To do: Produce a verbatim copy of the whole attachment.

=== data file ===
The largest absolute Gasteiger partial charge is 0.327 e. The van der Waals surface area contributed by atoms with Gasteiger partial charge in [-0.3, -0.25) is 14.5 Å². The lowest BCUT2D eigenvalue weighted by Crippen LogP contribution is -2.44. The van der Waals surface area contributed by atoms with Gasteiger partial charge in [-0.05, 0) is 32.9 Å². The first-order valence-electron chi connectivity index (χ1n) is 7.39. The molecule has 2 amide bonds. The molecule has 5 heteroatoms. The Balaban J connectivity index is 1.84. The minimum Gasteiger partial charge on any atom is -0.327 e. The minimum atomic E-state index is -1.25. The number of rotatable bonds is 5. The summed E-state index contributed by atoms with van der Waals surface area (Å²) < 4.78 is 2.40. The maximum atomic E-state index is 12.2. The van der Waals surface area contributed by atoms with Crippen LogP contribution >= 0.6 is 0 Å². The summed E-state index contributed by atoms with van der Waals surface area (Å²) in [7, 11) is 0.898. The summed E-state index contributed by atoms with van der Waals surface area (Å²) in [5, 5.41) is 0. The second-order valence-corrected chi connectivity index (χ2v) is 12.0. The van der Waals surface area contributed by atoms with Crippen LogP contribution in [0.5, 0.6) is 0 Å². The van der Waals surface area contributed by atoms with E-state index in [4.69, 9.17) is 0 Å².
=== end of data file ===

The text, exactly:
The largest absolute Gasteiger partial charge is 0.327 e. The van der Waals surface area contributed by atoms with Gasteiger partial charge in [-0.3, -0.25) is 14.5 Å². The lowest BCUT2D eigenvalue weighted by Crippen LogP contribution is -2.44. The van der Waals surface area contributed by atoms with Gasteiger partial charge in [-0.05, 0) is 32.9 Å². The first-order valence-electron chi connectivity index (χ1n) is 7.39. The molecule has 2 amide bonds. The molecule has 5 heteroatoms. The Balaban J connectivity index is 1.84. The minimum Gasteiger partial charge on any atom is -0.327 e. The minimum atomic E-state index is -1.25. The number of rotatable bonds is 5. The summed E-state index contributed by atoms with van der Waals surface area (Å²) < 4.78 is 2.40. The maximum atomic E-state index is 12.2. The van der Waals surface area contributed by atoms with Crippen LogP contribution >= 0.6 is 0 Å². The summed E-state index contributed by atoms with van der Waals surface area (Å²) in [7, 11) is 0.898. The summed E-state index contributed by atoms with van der Waals surface area (Å²) in [5, 5.41) is 0. The second-order valence-corrected chi connectivity index (χ2v) is 12.0. The van der Waals surface area contributed by atoms with Crippen LogP contribution in [0.5, 0.6) is 0 Å². The van der Waals surface area contributed by atoms with E-state index in [4.69, 9.17) is 0 Å².